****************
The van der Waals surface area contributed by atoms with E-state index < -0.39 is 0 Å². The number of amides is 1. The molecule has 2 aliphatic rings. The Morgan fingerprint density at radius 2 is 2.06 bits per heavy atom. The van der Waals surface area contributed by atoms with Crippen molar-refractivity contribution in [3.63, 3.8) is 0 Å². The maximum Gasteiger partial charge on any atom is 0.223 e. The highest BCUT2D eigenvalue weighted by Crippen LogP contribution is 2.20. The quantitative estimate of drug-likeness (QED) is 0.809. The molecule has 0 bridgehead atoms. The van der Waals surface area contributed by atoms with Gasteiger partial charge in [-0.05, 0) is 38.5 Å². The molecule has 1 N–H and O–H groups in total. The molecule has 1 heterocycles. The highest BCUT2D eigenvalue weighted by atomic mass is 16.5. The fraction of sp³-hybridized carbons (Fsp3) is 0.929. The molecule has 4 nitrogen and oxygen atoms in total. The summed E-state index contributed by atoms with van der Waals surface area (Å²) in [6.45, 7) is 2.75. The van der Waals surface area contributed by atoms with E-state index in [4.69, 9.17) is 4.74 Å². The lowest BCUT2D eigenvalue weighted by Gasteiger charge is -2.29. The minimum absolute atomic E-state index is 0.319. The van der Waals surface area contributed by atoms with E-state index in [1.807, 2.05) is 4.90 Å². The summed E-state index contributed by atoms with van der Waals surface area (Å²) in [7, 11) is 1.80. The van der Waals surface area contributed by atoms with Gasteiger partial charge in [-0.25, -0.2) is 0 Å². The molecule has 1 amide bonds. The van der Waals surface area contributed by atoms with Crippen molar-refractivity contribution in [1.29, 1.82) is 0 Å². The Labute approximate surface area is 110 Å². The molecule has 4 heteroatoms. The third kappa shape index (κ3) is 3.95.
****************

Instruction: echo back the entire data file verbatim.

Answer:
The van der Waals surface area contributed by atoms with E-state index < -0.39 is 0 Å². The number of amides is 1. The molecule has 2 aliphatic rings. The Morgan fingerprint density at radius 2 is 2.06 bits per heavy atom. The van der Waals surface area contributed by atoms with Crippen molar-refractivity contribution in [3.63, 3.8) is 0 Å². The maximum Gasteiger partial charge on any atom is 0.223 e. The highest BCUT2D eigenvalue weighted by Crippen LogP contribution is 2.20. The quantitative estimate of drug-likeness (QED) is 0.809. The molecule has 0 bridgehead atoms. The van der Waals surface area contributed by atoms with Gasteiger partial charge in [-0.05, 0) is 38.5 Å². The molecule has 1 N–H and O–H groups in total. The molecule has 1 heterocycles. The highest BCUT2D eigenvalue weighted by atomic mass is 16.5. The fraction of sp³-hybridized carbons (Fsp3) is 0.929. The molecule has 4 nitrogen and oxygen atoms in total. The summed E-state index contributed by atoms with van der Waals surface area (Å²) in [6.45, 7) is 2.75. The van der Waals surface area contributed by atoms with E-state index in [4.69, 9.17) is 4.74 Å². The lowest BCUT2D eigenvalue weighted by Gasteiger charge is -2.29. The minimum absolute atomic E-state index is 0.319. The van der Waals surface area contributed by atoms with E-state index in [1.807, 2.05) is 4.90 Å². The summed E-state index contributed by atoms with van der Waals surface area (Å²) in [7, 11) is 1.80. The van der Waals surface area contributed by atoms with Gasteiger partial charge in [-0.25, -0.2) is 0 Å². The molecule has 1 amide bonds. The van der Waals surface area contributed by atoms with Crippen molar-refractivity contribution in [1.29, 1.82) is 0 Å². The Labute approximate surface area is 110 Å². The molecule has 4 heteroatoms. The third kappa shape index (κ3) is 3.95.